Gan et al. [17] used graph representation to automatically synthesize passive analog filters. The circuit topologies can be modified by six types of mutation operations. Combined with clone selection algorithm, components parameters could be synthesized simultaneously [17]. However, only the mutation operations were employed to modify the individuals. The operation of crossover was ignored in this work, which may limit to obtain better results. Some researchers also proposed that the node incidence matrix relates the vertices to the edges of a graph, possessing structural properties that are not, generally, preserved after subjected to a crossover operation. This will result in invalid individuals in evolutionary processes [18]. And as for some graph representation based on adjacency matrix, they are unable to represent three terminal elements [17].

    As for graph structure to represent analog circuits, there might be a number of no connections among the circuit devices, which potentially incurs waste of storage resources. Moreover, the graphs are not hierarchical structures. Therefore, it is difficult to use them as structures that support modularity, where we can easily identify different sub-components of the circuit. This means that it would be difficult to design a crossover operator that does not break the circuit based on graph representation. The trees, on the other hand, are hierarchical structures. Each sub-tree can represent a different sub-component of the graph. This kind of structure lends itself to crossover operators that would not produce infeasible circuits, such as the ones proposed in this paper.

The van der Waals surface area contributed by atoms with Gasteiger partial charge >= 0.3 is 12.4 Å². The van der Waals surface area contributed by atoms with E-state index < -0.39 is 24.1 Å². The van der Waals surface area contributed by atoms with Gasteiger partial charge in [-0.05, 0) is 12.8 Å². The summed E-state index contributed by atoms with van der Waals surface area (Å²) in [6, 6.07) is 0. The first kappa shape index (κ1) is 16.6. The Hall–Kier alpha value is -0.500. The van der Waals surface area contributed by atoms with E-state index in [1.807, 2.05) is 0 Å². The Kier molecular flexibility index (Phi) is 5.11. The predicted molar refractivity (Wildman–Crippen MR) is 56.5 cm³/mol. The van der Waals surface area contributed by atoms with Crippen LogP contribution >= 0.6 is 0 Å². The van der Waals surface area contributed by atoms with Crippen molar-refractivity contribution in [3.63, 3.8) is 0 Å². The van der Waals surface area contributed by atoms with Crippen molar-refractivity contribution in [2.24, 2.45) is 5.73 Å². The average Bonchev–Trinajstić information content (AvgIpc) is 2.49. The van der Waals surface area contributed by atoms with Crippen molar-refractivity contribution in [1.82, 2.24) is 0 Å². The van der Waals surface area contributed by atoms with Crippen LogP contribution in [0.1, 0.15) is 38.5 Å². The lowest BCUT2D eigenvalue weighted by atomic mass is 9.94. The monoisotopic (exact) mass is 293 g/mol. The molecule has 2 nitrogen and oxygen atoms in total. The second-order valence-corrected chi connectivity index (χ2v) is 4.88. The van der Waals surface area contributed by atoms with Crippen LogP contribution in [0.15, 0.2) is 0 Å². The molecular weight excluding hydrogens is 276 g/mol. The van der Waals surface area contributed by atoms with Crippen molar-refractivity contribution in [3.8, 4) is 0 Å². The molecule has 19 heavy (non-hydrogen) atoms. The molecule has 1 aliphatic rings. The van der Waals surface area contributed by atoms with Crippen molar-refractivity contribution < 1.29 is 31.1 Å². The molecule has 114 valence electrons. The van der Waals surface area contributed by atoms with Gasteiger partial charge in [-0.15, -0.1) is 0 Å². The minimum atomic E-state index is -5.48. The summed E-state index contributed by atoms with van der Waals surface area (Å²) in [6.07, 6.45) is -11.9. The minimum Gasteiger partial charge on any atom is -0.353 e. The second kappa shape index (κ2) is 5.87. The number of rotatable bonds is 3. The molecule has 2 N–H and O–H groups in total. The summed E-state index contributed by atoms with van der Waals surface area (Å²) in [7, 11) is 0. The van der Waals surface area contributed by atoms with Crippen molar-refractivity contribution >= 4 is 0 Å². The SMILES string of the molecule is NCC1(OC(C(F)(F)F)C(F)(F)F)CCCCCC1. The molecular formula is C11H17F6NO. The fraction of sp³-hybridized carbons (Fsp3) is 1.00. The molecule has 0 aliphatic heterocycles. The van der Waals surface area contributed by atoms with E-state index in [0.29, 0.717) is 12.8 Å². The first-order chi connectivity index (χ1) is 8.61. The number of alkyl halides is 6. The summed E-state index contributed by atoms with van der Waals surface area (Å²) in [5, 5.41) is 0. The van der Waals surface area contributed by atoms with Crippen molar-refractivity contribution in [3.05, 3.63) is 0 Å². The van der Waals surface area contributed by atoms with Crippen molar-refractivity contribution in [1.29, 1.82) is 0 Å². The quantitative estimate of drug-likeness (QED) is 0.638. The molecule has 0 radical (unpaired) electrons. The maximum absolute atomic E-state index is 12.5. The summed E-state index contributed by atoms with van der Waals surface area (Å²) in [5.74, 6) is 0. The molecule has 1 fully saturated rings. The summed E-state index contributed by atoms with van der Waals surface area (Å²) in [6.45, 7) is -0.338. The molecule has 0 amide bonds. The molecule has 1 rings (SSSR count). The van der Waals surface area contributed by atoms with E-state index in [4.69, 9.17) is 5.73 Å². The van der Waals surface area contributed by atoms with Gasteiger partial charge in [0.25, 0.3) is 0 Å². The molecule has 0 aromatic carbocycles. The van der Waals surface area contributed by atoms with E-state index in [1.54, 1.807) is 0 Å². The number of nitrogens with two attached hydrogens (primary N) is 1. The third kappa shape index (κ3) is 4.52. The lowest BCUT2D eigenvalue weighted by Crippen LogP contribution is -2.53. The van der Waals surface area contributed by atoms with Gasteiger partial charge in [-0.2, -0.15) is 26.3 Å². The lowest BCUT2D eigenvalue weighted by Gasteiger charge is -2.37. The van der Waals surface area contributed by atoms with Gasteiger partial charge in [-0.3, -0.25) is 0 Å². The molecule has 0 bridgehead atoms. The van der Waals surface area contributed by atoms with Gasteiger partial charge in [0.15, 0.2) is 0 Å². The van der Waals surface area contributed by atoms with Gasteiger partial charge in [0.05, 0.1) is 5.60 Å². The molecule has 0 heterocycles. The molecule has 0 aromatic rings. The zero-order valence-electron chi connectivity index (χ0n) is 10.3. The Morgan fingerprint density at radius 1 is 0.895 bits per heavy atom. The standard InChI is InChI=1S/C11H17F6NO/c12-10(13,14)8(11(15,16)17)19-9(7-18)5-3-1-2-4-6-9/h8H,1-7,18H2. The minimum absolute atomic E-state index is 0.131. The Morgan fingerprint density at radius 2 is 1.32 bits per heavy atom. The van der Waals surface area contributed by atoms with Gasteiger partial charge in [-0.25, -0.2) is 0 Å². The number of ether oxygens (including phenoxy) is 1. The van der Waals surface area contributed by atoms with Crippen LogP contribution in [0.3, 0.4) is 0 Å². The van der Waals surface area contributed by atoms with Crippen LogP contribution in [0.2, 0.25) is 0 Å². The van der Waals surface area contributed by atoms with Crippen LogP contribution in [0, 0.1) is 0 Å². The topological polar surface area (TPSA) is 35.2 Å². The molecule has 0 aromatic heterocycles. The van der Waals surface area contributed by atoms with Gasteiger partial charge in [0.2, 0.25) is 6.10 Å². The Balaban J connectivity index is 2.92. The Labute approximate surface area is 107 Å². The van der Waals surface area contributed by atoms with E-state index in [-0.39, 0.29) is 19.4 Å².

Graph-based CGP has also been applied for evolving analog circuits [42], where they have applied a modified circuit representation. This modified circuit representation has their limitations. First, the circuit device values are evolved based on a look-up table, which is discrete. Moreover, decoding procedures contain 3 stages, being complex. And also decoding constraints are designed for Mosfets, not being compatible with two-terminal devices like resistor and memristor.